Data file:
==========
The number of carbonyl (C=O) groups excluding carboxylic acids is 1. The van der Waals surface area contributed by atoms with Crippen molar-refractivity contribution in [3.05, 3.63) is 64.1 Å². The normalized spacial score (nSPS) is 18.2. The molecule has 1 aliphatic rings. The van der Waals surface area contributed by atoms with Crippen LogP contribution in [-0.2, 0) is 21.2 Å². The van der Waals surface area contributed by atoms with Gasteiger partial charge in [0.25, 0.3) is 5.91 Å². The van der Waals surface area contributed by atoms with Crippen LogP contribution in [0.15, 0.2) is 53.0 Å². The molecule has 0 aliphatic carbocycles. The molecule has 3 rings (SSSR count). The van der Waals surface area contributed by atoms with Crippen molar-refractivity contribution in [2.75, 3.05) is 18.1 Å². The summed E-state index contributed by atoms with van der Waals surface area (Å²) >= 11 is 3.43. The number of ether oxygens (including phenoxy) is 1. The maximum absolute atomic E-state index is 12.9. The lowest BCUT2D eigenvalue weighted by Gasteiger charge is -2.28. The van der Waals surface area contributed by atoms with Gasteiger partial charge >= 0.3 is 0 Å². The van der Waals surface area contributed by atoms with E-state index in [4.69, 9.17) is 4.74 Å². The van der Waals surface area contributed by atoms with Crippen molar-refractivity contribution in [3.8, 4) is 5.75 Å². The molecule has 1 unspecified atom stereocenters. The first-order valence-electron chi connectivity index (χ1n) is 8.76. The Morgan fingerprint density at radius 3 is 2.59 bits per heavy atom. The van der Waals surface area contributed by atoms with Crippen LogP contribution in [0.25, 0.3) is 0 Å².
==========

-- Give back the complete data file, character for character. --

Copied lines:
The number of carbonyl (C=O) groups excluding carboxylic acids is 1. The van der Waals surface area contributed by atoms with Crippen molar-refractivity contribution in [3.05, 3.63) is 64.1 Å². The normalized spacial score (nSPS) is 18.2. The molecule has 1 aliphatic rings. The van der Waals surface area contributed by atoms with Crippen LogP contribution in [-0.2, 0) is 21.2 Å². The van der Waals surface area contributed by atoms with Gasteiger partial charge in [0.25, 0.3) is 5.91 Å². The van der Waals surface area contributed by atoms with Crippen LogP contribution in [0.15, 0.2) is 53.0 Å². The molecule has 0 aliphatic carbocycles. The molecule has 3 rings (SSSR count). The van der Waals surface area contributed by atoms with Crippen molar-refractivity contribution in [2.75, 3.05) is 18.1 Å². The summed E-state index contributed by atoms with van der Waals surface area (Å²) >= 11 is 3.43. The number of ether oxygens (including phenoxy) is 1. The maximum absolute atomic E-state index is 12.9. The lowest BCUT2D eigenvalue weighted by Gasteiger charge is -2.28. The van der Waals surface area contributed by atoms with Gasteiger partial charge >= 0.3 is 0 Å². The van der Waals surface area contributed by atoms with E-state index in [4.69, 9.17) is 4.74 Å². The van der Waals surface area contributed by atoms with Crippen molar-refractivity contribution in [3.8, 4) is 5.75 Å². The molecule has 1 unspecified atom stereocenters. The first-order valence-electron chi connectivity index (χ1n) is 8.76. The Morgan fingerprint density at radius 3 is 2.59 bits per heavy atom. The van der Waals surface area contributed by atoms with Crippen LogP contribution in [0.25, 0.3) is 0 Å².